Wednesday, April 28, 2010

How cool is this?

Corey selected me to be one of her inspirational interviews!  Check it out for yourself here.

Strap cover tutorial


Here's the how-to for my banjo/guitar strap cover for SYTYC.

I used:

guitar strap (since I don't actually play an instrument, I bought mine here)
48" x 5.5" strip of fabric for inside of strap
multiple squares of fabric of varying lengths, each 5.5" wide
48" x 5.5" strip of fusible fleece or batting


::My measurements are based off my own strap.  Since this is a cover that should be able to slip on and off of your strap, double check the measurements of yours before you start!

::And if you're like me and don't actually play the guitar, you could always adjust the measurements and cover a camera strap or belt.

Start by piecing and sewing your patchwork squares together into a strip 5.5" x 48" long (as I said, adjust these measurements if you need to).  Press the seams flat.


Fuse fleece/batting to the wrong side of the patchwork strip.


For a quilted look, sew straight lines parallel to the edge of the patchwork strip.  Sew the first line 1/2" from the edge, and the rest 1/4" from the previous line of stitching. 

An easy way to make the 1/4" lines is to just line up your presser foot with the previous line and use it as a guide.


Hem all four short sides of your strips.


Pin your two strips, right sides together, on the long sides and sew.


Turn the strap right side out, press, and slip the strap inside. 


That's it!  Now you can rock in style.






Monday, April 26, 2010

Go rock that vote again!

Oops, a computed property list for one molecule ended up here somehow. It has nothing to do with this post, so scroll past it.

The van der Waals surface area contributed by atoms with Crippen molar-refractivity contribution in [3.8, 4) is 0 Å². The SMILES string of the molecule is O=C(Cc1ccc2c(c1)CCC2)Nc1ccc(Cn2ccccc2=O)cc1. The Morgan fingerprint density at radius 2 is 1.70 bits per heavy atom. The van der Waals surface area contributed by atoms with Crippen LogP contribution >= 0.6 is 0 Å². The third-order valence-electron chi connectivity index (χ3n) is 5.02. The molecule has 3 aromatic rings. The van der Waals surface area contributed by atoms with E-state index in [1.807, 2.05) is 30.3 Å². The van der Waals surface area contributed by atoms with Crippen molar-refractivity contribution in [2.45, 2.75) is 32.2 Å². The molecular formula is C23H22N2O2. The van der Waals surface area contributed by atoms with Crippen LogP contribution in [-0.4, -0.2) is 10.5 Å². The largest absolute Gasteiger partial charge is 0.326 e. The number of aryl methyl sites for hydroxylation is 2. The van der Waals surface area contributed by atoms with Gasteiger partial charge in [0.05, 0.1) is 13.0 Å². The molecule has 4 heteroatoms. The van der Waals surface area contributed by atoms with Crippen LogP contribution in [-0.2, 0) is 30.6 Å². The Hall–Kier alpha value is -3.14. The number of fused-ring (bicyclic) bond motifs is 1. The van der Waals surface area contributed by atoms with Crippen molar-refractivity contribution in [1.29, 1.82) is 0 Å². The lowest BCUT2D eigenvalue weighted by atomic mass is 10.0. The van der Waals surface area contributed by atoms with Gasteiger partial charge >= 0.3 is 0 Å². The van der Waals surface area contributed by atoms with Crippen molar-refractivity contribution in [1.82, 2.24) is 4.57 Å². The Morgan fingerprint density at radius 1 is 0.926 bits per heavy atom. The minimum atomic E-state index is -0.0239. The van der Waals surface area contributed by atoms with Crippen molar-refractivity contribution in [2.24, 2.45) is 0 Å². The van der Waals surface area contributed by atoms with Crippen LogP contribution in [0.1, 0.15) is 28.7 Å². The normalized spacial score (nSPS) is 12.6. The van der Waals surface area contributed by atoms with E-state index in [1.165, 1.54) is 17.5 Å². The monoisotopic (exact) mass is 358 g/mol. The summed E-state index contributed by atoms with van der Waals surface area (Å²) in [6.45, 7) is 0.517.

The theme for week 2 of SYTYC is bathtime and it's time to vote.  Can you tell which project is mine??  Head on over now!

One other thing: please vote honestly and responsibly.  The contest is supposed to be fun! :)

Did you guess?

This was my "folksy" submission for SYTYC week #1...

and I won!!!  Can you believe it?

Tutorial coming soon...

This strap cover is for the girl who has to look cool when she's being all folksy and rockin' out on her banjo.



Sunday, April 25, 2010

Saturday, April 24, 2010

Freezer paper stencil tutorial


I've been up to my elbows in beanbags lately, and I've gotten a few questions about freezer stenciling on them.  I usually point people to this tutorial, and I've even talked about it here before. 

At any rate, here's a full tutorial of my own on how I freezer stencil.

I buy my freezer paper at WalMart.  Target and our grocery stores never seem to have any.


I also like Tulip matte fabric paint.  When it dries, it's not too stiff and only costs about a buck at Michael's.


I start by tracing my stencils onto the dull (not waxy) side of the freezer paper.  You can also trim it down into 8.5" x 11" sheets and feed it through your printer. 



I carefully trim each shape with an X-acto knife.  Be sure to set aside and save any inner pieces.


Then I iron, waxy side down, my freezer paper stencil to my fabric.  A few seconds is all it takes for it to adhere.


After my stencils are cool, I apply 2-3 THIN coats of fabric paint, allowing them to dry in between.  If the paper gets too wet with paint, it will start to release from the fabric and the paint will bleed outside of  the stencil.


Be sure to either iron another piece of freezer paper to the back of your fabric or paint on top of newspaper or cardboard so your paint doesn't bleed through and you end up with an 8 on your granite countertops. 

ps. A Mr. Clean magic eraser takes it right off!


When your final coat of paint has completely dried, carefully pull the paper away from your fabric.




Iron over your paint to set it, and you're done!